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Dr.Jason Wang Surrey Acupuncture and Chinese Medicine in Surrey

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3 Problems, 1 Solution

Chinese Medicine can be quite confusing to people. It is confusing because it is not easy to explain. The typical explanation found online in other websites are usually phrased for ease of communication rather than for accuracy of what Chinese Medicine really is. It becomes even more confusing when I tell you that for example we could treat 3 completely unrelated medical conditions with the same set of Chinese herbs.

The first patient is an interesting fellow. I had a good conversation with him in one of the visits when he enlightened me to certain things I was not aware was happening in the world of technology, such a vertical take-off airplane/car reminiscent of the Jetson’s flying mobile.(it’s called the “lilium jet” in case you’re wondering). He says he thinks he has a kidney stones that is lodged halfway between the kidneys and his bladder. This happened after not drinking enough fluids. The symptoms were abdominal pain on the left side. The second case is a woman who has tightness in her abdomen for a long time already. Her physicality is thin and looks like she has trouble gaining weight. She also has lack of energy and fatigue throughout the day. The third patient is a long time patient who has been coming to me on and off for over a year. Her problem is recalcitrant pain of the lower back and hips and knees. She would get better with acupuncture but the problem would come back after a period of time.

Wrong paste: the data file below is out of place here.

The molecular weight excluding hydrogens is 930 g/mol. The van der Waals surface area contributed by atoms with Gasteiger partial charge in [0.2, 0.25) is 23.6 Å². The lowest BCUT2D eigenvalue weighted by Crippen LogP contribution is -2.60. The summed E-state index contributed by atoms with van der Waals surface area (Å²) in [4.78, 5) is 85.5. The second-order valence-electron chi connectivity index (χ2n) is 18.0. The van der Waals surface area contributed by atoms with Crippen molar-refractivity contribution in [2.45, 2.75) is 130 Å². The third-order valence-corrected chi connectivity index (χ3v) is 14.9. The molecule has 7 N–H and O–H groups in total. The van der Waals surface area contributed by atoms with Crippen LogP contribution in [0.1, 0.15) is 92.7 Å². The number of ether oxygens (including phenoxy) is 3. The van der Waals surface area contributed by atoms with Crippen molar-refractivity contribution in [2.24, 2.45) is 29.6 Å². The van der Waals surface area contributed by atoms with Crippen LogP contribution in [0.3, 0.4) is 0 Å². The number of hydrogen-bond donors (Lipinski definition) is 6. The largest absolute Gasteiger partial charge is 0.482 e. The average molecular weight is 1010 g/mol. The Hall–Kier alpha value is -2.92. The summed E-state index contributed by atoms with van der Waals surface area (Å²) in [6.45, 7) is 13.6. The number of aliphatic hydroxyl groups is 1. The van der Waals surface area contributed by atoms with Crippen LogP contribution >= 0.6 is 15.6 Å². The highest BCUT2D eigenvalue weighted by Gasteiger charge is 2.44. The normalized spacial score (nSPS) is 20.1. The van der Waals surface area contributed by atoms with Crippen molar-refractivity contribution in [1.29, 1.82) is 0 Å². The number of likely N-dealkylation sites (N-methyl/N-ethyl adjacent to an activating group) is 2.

All three people have very different problems. The first patient is a kidney/urinary system issue, the second one is a digestive issue, the third one is a muscle/skeletal issue. All three people I treated with largely the same set of Chinese herbs and was able to achieve a desirable level of improvement. In western medicine it would be hard to think these three problems are actually the same issue, not to mention for the general laymen.

Actually all three people suffer from systemic dryness. Dryness is an important characteristic of diseased bodies that Chinese Medicine pays very close attention to. This happens because the patient has trouble circulating nutrition. The first patient has dryness that causes the ureters to become unlubricated and causes whatever stone or something in there to act up more obviously; either that or it cause the ureters to spasm. Although he was also taking some other supplements which he says were to help with kidney stones but the herbs I prescribed was very important as well because of the changes in his pulse. The pain spot initially went downward slightly diagonally and later pretty much disappeared. The second patient has dryness of the digestive system causing the superficial muscles of the abdomen to tighten up as a response to the organ issues lying directly underneath. With treatment the tightness started to lessen. The third patient has dryness of the muscles which causes them to spasm all the time leading to pain. After supercharging her digestive and circulation the dryness state improved leading to overall decrease of pain that was longer lasting than just acupuncture alone.

I like Chinese Medicine very much because it really provides a different view of the body and disease states and not in the new-age medicine language kind of way that always seems like they are just ripped off of some other book, sounding nice with no real substance. Real Chinese Medicine offers a set of lens that are totally unique and lets us see the other unexplored aspect of the body.